As the Regional Comprehensive Economic Partnership (RCEP) Agreement is pending Senate concurrence, the Subic-Clark Alliance for Development (SCAD), in collaboration with the Department of Trade and Industry (DTI), has highlighted anew its strong call for the agreement’s immediate approval to usher in bigger economic benefits and allow multiple sectors of  our economy, including small businesses, to compete “freely and fairly” in the global value chain. 

During the webinar hosted by SCAD last 16 March 2022, DTI – Industry Development and Trade Policy Group Assistant Secretary Allan Gepty emphasized the advantages of joining RCEP and pushed for the prioritization of the landmark agreement once the Senate resumes session on May 23. 

“RCEP is the first free trade agreement that brings together the economies of Japan, China, and Korea—the big emerging countries right now, and incidentally, the RCEP [participating countries] are also their main Global Value Chain Hub. By its sheer size alone and the extent of economic activities happening here in the [RCEP] region, the Philippines cannot afford not to be part of this very important agreement,” he said.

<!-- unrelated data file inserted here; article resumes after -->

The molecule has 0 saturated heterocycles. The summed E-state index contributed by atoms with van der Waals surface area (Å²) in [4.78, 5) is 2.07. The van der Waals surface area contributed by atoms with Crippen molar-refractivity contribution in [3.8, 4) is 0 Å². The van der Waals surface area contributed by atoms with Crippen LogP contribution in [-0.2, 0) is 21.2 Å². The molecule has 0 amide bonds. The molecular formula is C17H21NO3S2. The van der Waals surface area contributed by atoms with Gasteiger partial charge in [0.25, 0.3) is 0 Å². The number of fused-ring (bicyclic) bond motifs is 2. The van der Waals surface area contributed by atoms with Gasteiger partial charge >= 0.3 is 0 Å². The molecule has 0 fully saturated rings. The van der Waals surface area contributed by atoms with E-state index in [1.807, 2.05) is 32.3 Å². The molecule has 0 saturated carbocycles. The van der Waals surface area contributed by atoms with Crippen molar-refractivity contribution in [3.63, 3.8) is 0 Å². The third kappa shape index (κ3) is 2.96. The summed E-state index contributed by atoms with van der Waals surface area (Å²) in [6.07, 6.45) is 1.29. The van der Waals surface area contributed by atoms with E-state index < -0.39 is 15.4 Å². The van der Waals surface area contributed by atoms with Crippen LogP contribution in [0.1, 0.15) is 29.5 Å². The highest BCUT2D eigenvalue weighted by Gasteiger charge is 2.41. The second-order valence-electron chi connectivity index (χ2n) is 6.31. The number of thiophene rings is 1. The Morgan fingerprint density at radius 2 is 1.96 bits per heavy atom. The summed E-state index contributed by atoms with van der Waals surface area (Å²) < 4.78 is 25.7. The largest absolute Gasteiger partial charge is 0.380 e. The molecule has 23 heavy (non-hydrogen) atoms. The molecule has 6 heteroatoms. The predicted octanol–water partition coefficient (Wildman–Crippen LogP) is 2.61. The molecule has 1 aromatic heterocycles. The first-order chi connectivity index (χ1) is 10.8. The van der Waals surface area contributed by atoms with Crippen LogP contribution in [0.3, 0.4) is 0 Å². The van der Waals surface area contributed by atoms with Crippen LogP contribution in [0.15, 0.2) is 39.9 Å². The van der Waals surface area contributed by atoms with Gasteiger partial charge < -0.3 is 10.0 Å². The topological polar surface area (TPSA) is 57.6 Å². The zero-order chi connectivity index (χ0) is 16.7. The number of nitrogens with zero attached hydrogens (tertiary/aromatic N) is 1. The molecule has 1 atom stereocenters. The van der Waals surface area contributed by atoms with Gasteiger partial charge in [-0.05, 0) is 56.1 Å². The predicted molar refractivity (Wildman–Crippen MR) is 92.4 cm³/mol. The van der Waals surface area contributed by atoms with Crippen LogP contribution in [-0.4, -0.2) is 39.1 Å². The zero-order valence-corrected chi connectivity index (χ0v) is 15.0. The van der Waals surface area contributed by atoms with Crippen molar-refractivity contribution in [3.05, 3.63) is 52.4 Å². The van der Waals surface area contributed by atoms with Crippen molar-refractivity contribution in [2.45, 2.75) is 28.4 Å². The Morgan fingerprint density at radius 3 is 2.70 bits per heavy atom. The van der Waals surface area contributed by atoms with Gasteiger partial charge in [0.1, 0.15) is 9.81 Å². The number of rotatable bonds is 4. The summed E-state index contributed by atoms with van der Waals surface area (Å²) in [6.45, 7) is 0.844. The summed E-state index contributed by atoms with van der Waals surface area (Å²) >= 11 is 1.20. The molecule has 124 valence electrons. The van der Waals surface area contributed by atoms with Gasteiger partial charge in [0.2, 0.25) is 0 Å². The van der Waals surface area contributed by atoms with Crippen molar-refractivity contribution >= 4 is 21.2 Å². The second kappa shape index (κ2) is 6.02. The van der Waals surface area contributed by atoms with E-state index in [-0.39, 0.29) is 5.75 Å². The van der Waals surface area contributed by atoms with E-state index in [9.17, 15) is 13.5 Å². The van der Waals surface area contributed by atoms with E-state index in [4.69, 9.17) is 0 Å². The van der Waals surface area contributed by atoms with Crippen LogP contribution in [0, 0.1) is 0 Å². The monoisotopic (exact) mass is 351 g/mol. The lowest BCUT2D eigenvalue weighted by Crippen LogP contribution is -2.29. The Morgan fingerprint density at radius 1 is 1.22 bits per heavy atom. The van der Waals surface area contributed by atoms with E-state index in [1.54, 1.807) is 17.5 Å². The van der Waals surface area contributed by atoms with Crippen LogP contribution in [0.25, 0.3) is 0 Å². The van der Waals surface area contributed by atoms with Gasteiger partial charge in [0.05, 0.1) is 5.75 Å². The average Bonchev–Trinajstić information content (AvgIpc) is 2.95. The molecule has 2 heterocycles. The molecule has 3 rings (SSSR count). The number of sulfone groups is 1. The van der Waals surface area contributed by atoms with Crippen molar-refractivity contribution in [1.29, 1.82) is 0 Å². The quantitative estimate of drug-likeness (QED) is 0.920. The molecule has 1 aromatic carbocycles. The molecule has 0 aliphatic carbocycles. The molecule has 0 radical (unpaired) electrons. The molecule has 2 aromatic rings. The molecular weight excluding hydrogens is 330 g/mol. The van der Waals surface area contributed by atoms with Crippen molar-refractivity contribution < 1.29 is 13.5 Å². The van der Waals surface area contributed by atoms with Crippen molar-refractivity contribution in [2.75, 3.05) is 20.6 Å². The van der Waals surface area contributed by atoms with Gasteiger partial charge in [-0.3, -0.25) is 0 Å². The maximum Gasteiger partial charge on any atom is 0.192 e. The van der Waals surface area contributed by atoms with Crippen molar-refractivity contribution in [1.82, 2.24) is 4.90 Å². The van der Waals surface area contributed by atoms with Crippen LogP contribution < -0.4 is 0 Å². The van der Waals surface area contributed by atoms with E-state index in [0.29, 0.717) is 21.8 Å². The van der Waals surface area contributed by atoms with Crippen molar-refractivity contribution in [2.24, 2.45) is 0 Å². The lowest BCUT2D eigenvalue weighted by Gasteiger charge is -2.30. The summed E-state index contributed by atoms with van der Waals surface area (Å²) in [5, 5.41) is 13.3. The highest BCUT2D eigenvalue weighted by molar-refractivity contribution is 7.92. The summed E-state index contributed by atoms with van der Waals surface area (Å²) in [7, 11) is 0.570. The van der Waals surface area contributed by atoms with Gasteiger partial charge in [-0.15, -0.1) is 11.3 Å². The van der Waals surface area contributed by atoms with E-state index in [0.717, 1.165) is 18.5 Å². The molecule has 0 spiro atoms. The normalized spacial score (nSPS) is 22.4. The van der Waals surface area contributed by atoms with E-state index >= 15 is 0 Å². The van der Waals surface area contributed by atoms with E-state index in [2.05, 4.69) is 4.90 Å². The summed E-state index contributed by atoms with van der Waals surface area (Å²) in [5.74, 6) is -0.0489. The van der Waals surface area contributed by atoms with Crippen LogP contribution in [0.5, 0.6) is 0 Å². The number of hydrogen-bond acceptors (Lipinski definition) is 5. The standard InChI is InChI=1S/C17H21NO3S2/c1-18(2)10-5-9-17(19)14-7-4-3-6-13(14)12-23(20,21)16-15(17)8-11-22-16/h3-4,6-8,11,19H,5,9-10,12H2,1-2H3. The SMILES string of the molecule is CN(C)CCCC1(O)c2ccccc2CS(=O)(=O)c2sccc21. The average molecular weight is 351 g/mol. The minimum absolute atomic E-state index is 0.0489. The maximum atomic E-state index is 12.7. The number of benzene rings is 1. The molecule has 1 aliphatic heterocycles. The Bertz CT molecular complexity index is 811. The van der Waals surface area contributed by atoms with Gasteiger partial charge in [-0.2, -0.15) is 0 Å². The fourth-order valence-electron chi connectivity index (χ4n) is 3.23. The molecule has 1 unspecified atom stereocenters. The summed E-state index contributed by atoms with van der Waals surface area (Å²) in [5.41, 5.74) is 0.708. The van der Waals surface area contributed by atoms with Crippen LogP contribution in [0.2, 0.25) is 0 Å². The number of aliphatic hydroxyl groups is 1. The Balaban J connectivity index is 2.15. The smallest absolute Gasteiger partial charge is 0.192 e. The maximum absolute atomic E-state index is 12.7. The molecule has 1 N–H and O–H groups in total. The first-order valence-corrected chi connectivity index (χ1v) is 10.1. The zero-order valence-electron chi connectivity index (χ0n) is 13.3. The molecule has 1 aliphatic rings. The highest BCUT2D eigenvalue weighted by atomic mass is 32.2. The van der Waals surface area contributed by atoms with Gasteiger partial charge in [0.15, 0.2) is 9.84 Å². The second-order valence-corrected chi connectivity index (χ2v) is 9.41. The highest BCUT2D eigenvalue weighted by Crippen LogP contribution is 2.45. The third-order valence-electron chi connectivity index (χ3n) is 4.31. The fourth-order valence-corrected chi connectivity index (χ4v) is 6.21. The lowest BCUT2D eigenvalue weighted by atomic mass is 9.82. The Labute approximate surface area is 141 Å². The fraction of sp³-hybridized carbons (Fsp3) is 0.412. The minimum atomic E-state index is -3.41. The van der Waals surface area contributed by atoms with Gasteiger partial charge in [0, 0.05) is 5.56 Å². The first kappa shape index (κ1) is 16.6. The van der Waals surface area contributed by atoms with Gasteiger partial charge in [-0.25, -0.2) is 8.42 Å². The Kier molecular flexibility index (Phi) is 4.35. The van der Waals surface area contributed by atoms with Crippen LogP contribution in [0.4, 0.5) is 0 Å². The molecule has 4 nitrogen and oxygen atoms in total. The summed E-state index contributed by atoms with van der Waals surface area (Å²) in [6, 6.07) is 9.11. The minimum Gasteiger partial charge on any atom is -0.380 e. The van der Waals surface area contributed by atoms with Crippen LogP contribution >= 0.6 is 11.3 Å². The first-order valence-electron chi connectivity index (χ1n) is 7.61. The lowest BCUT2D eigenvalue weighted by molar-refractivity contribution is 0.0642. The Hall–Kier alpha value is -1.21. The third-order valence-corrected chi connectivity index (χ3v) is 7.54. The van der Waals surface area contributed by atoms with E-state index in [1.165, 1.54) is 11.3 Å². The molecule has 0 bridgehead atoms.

The RCEP countries accounts to 29 percent ($25.8 trillion) of the world’s economic output, 29 percent of world’s trade ($10.1 trillion), 33 percent of global inward Foreign Direct Investment (FDI), 47 percent of global outward FDI, and 29 percent (2.3 billion) of the world’s population. The agreement also represents 52% of the Philippines’ exports, 63% of the country’s imports, and 58% of FDI source in 2020. 

Asec. Gepty underscored the key benefits of RCEP for the Philippines, namely: (1) cheaper costs with 98.1 percent tariff liberalization; (2) convenience for businesses in trading such as with simplified and unified procedures; (3) competitiveness for Philippine industries in market access, e-commerce, intellectual property rights, and completion policies; and (4) complementation of existing government programs such as the international investments promotion campaign of the DTI, “Make it Happen in the Philippines”. 

He also noted that RCEP addressed concerns of the local agriculture sector by excluding sensitive agricultural products such as live swine, meat, and rice from tariff liberalization under the agreement. Cement, flat-rolled products of iron or non-alloy steel, among others, are also exempted from zero tariffs upon series of consultations with local industry players. 

The RCEP, the world’s largest free trade area involving Australia, China, Japan, South Korea, New Zealand, and 10 members of the Association of Southeast Asian Nations (ASEAN), namely Brunei, Cambodia, Indonesia, Laos, Malaysia, Myanmar, Philippines, Singapore, Thailand, and Vietnam, was signed in November 2020, and has been in force in 11 signatory states since January 1, excluding the Philippines. The agreement is still under Philippine Senate deliberations to secure concurrence.

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